• ||

    If anyone has been to Europe in the last 40 years can see if they bother to look, most European cities are developing extensive suburbs with single family dwellings on individual lots.

    Apparently, Europeans are not unanimously enamored of living in dense population cores, either.

  • Red Rocks Rockin||

    Not to mention that Smith's blaming of zoning and regulations on the lack of ultra-dense population centers, tends to ignore that these types of communities were never implemented during the 19th Century there were very little of these regulations present.

    Logically speaking, in an era where such a "choice" of ultra-dense development was actually possible, according to Smith's argument, it's telling that these developments had no obvious appeal to the country's rapidly growing population, even in the American West where urban centers continually vied for supremacy during their territorial days and sought to grow as fast as possible.

  • Stephen Smith||

    "And one would think that, if super-dense developments had been in demand by these people, these developments would have eventually been implemented from the top-down the same way urban renewal was in the 1950s-60s."

    Hm, I wasn't aware that government decisions were no different from market ones, and that anything the government does is essentially the market speaking. You should let the other libertarians know that America's massive military expenditures are A-OK because if people didn't want it, it wouldn't have happened.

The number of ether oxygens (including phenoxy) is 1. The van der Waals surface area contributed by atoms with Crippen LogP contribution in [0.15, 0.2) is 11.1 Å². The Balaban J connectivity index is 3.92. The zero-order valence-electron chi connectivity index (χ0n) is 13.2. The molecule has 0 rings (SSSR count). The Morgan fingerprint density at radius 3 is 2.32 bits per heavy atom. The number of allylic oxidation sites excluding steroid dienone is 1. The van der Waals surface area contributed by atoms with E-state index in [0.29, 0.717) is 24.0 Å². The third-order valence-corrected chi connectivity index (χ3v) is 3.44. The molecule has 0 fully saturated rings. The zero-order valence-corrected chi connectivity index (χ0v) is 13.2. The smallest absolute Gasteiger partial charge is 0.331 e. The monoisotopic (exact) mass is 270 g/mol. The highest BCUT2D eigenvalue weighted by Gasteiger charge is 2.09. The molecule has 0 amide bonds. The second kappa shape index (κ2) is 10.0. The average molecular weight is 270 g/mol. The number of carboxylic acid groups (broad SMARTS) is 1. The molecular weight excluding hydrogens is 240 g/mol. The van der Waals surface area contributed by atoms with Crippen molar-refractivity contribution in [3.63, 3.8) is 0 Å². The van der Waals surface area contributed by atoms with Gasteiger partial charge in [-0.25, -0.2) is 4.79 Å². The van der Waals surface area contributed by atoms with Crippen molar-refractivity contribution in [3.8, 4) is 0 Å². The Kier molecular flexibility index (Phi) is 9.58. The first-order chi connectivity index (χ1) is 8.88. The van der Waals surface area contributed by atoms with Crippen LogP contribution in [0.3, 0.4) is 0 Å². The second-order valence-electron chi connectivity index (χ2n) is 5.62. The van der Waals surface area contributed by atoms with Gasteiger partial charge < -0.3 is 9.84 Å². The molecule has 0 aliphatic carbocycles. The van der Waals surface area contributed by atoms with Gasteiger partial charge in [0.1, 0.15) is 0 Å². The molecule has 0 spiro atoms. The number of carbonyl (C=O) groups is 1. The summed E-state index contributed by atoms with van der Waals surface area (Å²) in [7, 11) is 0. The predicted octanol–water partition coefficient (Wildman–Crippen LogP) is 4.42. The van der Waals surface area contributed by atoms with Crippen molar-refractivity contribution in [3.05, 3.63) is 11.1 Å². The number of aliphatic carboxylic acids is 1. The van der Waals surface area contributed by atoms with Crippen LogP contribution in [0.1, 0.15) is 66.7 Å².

• ||

    All the things you complain about are problems, but you massively overstate their importance. Most of those things, while bad, haven't actually gotten worse in LA in the past twenty-five years, while there has been an immense attempt to subsidize rail and density. Sure, the government is inefficient about doing it and works at cross purposes, but it's silly to blame things that already existed for dramatic shifts that already occurred.

    I'd trust you a lot more if you didn't show a tendency to completely ignore any data placed in front of you, such as in the comments on Mungowitz's blog.

    You erroneously claimed that Seattle's DOT only got 4% of its money from user fees, when that's only the figure from the local gas tax, ignoring the parking and registration fees, and the immense amount of money that are transfers from the federal government (almost all user fees), and state government (mostly user fees). You disputed the FHWA table HF-10 on the basis of absurd claims, and basically proceed to insist that there's absolutely no way that any evidence would ever change your mind, because you're convinced that your truth cannot be measured by statistics. (This was after you initially made some claims about local highway funding that are not even plausible at all under your objections to Table HF-10.)